Alison appeared on the escalator from nowhere and waved. She had only a small bag on wheels. Her smile was broad, her body, stringy and tall. Although not unattractive, she hardly exuded sex appeal. She was “all business.” Her purse, expensive blue leather, the color matching her business suit, was thrown carelessly over her arm.

“ Larry darling. Did you miss me? I’m so frazzled. I need a stiff drink.”

“ How was your trip? I bet you’re tired and hungry,” said Larry. “I fixed dinner. Chili, your favorite.”

“ Anything would taste good. I’m ravenous. You know how these flights are. Even in business class, they don’t feed you. I sat next to a fat man, who was about to open one of those little bags of peanuts. I snatched it away from him and got the flight attendant to come over. When I told her the sad story of my peanut allergy, she acted like she had heard this tale every day. I was quite offended. Anyway, she gave him some pretzels. What was your week like? Were you lonely? Every time I called, you didn’t pick up. Did you get my messages?”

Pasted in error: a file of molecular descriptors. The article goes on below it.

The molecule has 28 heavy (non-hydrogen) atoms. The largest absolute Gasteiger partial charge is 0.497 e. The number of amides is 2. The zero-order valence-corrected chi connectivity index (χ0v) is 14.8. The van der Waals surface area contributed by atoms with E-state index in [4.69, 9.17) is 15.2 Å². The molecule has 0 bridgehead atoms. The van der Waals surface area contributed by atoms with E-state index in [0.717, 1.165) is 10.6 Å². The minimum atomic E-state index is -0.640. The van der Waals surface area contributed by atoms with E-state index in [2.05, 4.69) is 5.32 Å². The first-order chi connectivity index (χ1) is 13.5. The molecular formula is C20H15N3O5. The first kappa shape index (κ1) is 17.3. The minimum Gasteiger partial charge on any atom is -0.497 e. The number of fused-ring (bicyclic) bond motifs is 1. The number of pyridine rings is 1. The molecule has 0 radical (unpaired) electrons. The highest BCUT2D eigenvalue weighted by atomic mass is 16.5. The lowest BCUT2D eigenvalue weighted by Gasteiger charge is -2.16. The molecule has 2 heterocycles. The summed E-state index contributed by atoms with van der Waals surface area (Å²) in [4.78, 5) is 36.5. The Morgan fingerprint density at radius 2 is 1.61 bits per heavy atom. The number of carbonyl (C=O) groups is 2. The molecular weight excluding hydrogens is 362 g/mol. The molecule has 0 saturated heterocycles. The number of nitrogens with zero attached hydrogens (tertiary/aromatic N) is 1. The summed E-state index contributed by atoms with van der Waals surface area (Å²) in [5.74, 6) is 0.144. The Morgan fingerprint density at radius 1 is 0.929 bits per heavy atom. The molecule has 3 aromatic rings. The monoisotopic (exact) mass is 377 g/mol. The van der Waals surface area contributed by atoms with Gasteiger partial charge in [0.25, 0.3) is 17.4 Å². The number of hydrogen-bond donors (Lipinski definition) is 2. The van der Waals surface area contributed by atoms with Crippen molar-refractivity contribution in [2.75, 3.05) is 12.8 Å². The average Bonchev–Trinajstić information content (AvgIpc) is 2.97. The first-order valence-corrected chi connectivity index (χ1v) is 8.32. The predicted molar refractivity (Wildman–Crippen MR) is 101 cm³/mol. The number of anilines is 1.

“ I’ve been really busy this week. Been run off my feet. I sold one of my domain names for big bucks.” He smiled half-heartedly, asking for approval. “Talked to those new people next door. They want us to come over for a barbeque. I don’t want to go,” said Larry.

“ Good. Neither do I.”

It took them less than a half hour to drive home. The rain started again, slowly at first, then began pelting down. Larry pulled over and put the top up.

After they drove along for a while, Alison said, “What’s that funny smell? Lemons?”

“ Oh that.” Larry fingered his medallion. “I had the car washed yesterday and they asked me if I wanted a scent. They sprayed something called Wonder Whiff inside. I chose Lemon Breeze.”